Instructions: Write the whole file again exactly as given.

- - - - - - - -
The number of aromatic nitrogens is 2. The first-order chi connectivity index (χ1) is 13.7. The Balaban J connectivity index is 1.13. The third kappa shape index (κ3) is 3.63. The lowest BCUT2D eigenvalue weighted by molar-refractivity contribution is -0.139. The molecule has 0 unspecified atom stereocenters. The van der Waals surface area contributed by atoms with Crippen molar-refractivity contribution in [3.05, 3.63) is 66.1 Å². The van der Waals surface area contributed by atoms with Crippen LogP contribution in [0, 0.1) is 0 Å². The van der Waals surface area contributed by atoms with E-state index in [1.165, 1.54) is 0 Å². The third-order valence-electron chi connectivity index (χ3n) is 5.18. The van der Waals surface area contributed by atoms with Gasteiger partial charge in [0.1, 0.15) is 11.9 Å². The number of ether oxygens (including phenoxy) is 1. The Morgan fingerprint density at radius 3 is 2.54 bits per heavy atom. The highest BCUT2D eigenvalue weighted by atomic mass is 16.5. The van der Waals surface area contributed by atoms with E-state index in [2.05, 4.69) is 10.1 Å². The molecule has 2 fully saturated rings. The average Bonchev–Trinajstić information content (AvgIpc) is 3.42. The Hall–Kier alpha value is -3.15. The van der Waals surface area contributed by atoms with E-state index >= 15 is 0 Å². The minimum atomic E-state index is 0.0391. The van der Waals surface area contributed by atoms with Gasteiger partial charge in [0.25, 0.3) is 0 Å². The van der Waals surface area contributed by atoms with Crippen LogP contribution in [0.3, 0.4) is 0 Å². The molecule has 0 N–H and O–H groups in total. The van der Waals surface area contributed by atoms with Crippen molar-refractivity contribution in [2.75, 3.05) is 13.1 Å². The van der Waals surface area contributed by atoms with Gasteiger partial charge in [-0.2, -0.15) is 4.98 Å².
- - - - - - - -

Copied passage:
The number of aromatic nitrogens is 2. The first-order chi connectivity index (χ1) is 13.7. The Balaban J connectivity index is 1.13. The third kappa shape index (κ3) is 3.63. The lowest BCUT2D eigenvalue weighted by molar-refractivity contribution is -0.139. The molecule has 0 unspecified atom stereocenters. The van der Waals surface area contributed by atoms with Crippen molar-refractivity contribution in [3.05, 3.63) is 66.1 Å². The van der Waals surface area contributed by atoms with Crippen LogP contribution in [0, 0.1) is 0 Å². The van der Waals surface area contributed by atoms with E-state index in [1.165, 1.54) is 0 Å². The third-order valence-electron chi connectivity index (χ3n) is 5.18. The van der Waals surface area contributed by atoms with Gasteiger partial charge in [0.1, 0.15) is 11.9 Å². The number of ether oxygens (including phenoxy) is 1. The Morgan fingerprint density at radius 3 is 2.54 bits per heavy atom. The highest BCUT2D eigenvalue weighted by atomic mass is 16.5. The van der Waals surface area contributed by atoms with E-state index in [2.05, 4.69) is 10.1 Å². The molecule has 2 fully saturated rings. The average Bonchev–Trinajstić information content (AvgIpc) is 3.42. The Hall–Kier alpha value is -3.15. The van der Waals surface area contributed by atoms with E-state index >= 15 is 0 Å². The minimum atomic E-state index is 0.0391. The van der Waals surface area contributed by atoms with Gasteiger partial charge in [0.25, 0.3) is 0 Å². The van der Waals surface area contributed by atoms with Crippen LogP contribution in [0.3, 0.4) is 0 Å². The molecule has 0 N–H and O–H groups in total. The van der Waals surface area contributed by atoms with Crippen molar-refractivity contribution in [2.75, 3.05) is 13.1 Å². The van der Waals surface area contributed by atoms with Gasteiger partial charge in [-0.2, -0.15) is 4.98 Å².